Each night, I crafted a makeshift ice pack from the liner of my room’s ice bucket and cubes from the bar. In the morning, I would inch my way back to the Infirmary. Shuffle and drag. Shuffle and drag. I limped along like an upright Quasimodo.

Mexican resorts don’t have ADA standards. The entire place was a labyrinth of concrete steps and patios flanked by sand. Doing his best, the nurse would wrap my ankle in gauze as thin as single-ply toilet paper, give me a handful of travel ibuprofen packs and send me on my way. They ran out of supplies on day eight, so we had to rinse and reuse the flimsy bandages from that point on.

Opening Day

There is nothing like the crush of 400 travel-weary individuals registering for an event in 12 hours. Most are exhausted, hot and hungry — wanting nothing more than their name badge, room assignment, and where to eat. But they are also jubilant — grateful to escape an East Coast winter to the warmth of a tropical location. The onslaught was almost continual save for the brief breaks between shuttle buses. My coworker, Q*, and I manned the registration table along with an independent event contractor from Mexico. Nicknamed Mama, she also served as a translator and an extra liaison with resort staff. M.A.* handled customer concerns. S.A.*, our founder, greeted the arriving guests with a smile as broad as Ricardo Montalban in Fantasy Island.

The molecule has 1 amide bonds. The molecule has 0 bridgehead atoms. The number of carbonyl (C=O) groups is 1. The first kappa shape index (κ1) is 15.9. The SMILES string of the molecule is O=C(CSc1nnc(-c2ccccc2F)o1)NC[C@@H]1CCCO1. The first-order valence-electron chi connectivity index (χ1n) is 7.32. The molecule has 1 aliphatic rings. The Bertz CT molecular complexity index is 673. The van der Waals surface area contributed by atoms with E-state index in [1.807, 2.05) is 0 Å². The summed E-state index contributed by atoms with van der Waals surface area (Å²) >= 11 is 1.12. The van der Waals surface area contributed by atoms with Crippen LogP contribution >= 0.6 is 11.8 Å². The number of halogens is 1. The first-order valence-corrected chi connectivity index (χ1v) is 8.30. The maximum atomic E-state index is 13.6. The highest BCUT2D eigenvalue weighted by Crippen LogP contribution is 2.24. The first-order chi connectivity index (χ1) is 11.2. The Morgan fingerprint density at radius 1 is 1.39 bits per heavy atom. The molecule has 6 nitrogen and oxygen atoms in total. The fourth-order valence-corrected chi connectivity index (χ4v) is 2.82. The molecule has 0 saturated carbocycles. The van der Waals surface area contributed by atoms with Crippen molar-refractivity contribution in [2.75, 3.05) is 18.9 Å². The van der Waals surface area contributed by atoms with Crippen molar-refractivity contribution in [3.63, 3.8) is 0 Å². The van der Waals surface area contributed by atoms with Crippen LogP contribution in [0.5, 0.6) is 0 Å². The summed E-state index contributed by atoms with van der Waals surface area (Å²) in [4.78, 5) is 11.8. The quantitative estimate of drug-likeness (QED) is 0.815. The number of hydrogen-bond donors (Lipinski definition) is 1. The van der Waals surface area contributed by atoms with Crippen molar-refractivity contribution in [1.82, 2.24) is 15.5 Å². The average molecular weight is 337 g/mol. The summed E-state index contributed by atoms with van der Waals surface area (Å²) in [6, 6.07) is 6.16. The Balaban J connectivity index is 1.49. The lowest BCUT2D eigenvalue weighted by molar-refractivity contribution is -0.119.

Time and time again you’d hear the gleeful cries of old friends reuniting; their joy reverberating throughout the lobby like church bells announcing a celebration. Some of the earlier arrivals would linger in the reception area, eagerly awaiting the appearance of their yearly comrades. Often, Q would burst out from her post to join in the hugs and the festivities. It seemed like everyone knew everyone else — except me. As they graciously introduced the “new gal,” I wondered if I would be able to enjoy the familiarity they shared.